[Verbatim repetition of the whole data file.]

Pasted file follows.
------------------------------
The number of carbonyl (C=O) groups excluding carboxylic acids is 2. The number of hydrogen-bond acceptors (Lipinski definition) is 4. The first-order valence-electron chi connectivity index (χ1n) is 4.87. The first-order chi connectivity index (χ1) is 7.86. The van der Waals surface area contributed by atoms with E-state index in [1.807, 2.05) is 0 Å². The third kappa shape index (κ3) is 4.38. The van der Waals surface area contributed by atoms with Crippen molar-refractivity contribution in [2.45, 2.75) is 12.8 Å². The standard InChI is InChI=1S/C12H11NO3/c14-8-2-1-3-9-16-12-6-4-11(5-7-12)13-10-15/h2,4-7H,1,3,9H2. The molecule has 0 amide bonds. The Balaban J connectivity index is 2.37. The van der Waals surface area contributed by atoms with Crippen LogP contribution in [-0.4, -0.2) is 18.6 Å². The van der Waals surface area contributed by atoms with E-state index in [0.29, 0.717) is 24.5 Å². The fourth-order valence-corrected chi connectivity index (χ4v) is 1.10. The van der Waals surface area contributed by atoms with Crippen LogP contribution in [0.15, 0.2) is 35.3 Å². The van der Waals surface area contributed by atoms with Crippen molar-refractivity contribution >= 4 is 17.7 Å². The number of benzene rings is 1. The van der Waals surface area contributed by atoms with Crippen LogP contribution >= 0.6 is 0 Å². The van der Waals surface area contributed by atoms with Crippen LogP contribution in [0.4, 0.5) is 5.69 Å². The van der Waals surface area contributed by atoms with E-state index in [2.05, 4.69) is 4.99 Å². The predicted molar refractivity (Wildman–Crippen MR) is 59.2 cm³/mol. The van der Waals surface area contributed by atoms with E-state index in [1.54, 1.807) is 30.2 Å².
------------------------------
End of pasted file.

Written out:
The number of carbonyl (C=O) groups excluding carboxylic acids is 2. The number of hydrogen-bond acceptors (Lipinski definition) is 4. The first-order valence-electron chi connectivity index (χ1n) is 4.87. The first-order chi connectivity index (χ1) is 7.86. The van der Waals surface area contributed by atoms with E-state index in [1.807, 2.05) is 0 Å². The third kappa shape index (κ3) is 4.38. The van der Waals surface area contributed by atoms with Crippen molar-refractivity contribution in [2.45, 2.75) is 12.8 Å². The standard InChI is InChI=1S/C12H11NO3/c14-8-2-1-3-9-16-12-6-4-11(5-7-12)13-10-15/h2,4-7H,1,3,9H2. The molecule has 0 amide bonds. The Balaban J connectivity index is 2.37. The van der Waals surface area contributed by atoms with Crippen LogP contribution in [-0.4, -0.2) is 18.6 Å². The van der Waals surface area contributed by atoms with E-state index in [0.29, 0.717) is 24.5 Å². The fourth-order valence-corrected chi connectivity index (χ4v) is 1.10. The van der Waals surface area contributed by atoms with Crippen LogP contribution in [0.15, 0.2) is 35.3 Å². The van der Waals surface area contributed by atoms with Crippen molar-refractivity contribution >= 4 is 17.7 Å². The number of benzene rings is 1. The van der Waals surface area contributed by atoms with Crippen LogP contribution >= 0.6 is 0 Å². The van der Waals surface area contributed by atoms with Crippen LogP contribution in [0.4, 0.5) is 5.69 Å². The van der Waals surface area contributed by atoms with E-state index in [2.05, 4.69) is 4.99 Å². The predicted molar refractivity (Wildman–Crippen MR) is 59.2 cm³/mol. The van der Waals surface area contributed by atoms with E-state index in [1.54, 1.807) is 30.2 Å².